Today’s poem: Haiku

Haiku is a form of poetry developed during the Edo period that reflected the tastes of the masses rather than those of the aristocracy. As practiced by Matsuo Basho, it attempts to identify human truths through representations of the seasons as seen through nature or human activity. The most important aspect of haiku observed in Basho’s works in his later years is that it had to demonstrate a kind of “lightness” 軽み. It was not supposed to be grand, pompous, self-important–I guess today we’d say, not so full of itself–like the waka poetry of earlier centuries. Here is a poem by Bashィュ on heat and mosquitoes.

牛べやに蚊の声暗き残暑かな

Ushibeya ni
ka no koe kuraki
zansho kana

In the cowshed
mosquito voices are dark
the lingering heat

Ok, ok, zansho really suggests a period in autumn when the heat of the summer lingers. But the imagery is very summer, particularly in rural areas, which I drove through on my way back from Williamsburg. So what are the images and what do they conjure up? Cowshed, suggesting the countryside and the stench of manure; mosquitoes, suggesting heat and humidity; dark suggests the dimness in the cowshed and the inability to see clearly; and lingering heat, put together with all these other things, we have a rather crude, unsophisticated scene: In an attempt to escape the heat, the poet enters a dark cowshed, only to be struck by the stifling heat, pungent with the smell of cow shit. Making matters worse, the buzz of skeeters in the dimness serve to remind us that it is hot and humid. The smell of shit and the sound of skeeters graphically convey the nastiness of a summer-like heat.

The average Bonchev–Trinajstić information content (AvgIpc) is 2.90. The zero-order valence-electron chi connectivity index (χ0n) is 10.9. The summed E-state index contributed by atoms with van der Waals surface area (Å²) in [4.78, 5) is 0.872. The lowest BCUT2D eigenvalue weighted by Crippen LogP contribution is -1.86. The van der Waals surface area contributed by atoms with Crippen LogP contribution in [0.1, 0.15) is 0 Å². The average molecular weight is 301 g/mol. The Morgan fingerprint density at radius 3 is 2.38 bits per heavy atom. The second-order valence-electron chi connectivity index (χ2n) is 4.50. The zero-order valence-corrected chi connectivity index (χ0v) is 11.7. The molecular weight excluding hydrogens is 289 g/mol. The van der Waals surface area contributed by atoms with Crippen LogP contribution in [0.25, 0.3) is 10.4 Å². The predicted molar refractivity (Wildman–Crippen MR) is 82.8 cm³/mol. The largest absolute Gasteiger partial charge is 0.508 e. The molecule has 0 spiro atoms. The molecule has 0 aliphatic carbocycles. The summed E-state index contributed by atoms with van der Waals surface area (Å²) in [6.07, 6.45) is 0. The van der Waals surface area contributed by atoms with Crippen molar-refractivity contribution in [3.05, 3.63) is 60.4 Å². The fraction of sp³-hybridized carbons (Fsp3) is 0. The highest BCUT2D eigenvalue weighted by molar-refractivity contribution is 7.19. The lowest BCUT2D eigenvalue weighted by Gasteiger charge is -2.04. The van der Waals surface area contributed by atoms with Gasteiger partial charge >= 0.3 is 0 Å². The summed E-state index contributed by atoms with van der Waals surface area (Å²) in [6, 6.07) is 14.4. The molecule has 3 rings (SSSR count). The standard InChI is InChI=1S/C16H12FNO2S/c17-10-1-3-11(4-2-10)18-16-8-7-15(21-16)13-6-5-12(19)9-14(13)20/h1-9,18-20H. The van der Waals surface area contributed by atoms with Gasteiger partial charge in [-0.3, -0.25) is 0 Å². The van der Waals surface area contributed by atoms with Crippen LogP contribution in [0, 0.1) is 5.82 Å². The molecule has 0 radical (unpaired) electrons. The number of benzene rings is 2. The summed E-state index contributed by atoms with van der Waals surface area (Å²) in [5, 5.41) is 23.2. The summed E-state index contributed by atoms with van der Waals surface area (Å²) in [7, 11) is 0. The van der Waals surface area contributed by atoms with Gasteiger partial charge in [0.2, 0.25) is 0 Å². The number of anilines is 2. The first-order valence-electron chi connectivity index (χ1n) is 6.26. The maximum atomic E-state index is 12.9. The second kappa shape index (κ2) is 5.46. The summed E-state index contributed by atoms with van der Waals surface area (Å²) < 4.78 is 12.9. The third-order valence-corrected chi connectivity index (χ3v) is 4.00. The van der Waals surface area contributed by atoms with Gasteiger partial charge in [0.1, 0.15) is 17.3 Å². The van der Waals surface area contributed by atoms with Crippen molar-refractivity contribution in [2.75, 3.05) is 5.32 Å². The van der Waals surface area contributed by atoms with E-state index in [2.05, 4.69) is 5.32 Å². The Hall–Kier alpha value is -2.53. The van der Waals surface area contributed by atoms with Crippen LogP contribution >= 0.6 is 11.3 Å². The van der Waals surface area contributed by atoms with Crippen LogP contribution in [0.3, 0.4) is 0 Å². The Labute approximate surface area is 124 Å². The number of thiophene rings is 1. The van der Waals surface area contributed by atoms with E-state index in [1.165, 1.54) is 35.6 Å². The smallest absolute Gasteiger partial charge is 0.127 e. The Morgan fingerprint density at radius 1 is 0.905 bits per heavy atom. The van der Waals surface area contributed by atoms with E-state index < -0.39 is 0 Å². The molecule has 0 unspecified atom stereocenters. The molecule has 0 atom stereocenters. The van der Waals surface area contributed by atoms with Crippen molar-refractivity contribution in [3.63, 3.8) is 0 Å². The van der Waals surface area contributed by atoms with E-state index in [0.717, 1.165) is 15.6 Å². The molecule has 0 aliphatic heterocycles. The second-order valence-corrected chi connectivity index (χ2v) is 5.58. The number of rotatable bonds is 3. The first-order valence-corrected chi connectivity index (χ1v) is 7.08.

And yet, there is a definite sense of autumn beyond the seasonal word, zansho. The second line, “ka no koe kuraki,” suggests the coming of a different season.During the summer, the mosquito is at its peak, abundant and full of energy. However, Bashィュ describes their buzzing as dark, synthesizing sound with his visual perception. While the darkness is obviously the inside of the cowshed, it also intimates that the buzzing is faint: The mosquitoes are fading and no longer have their summer vigor.Therefore, while the poem expresses the unbearable heat of zansho, the use of synesthesia–combining different sensory perceptions–conveys a kind of anticipation: summer has ended and a darker, hence cooler, autumn will soon arrive.

Class dismissed.

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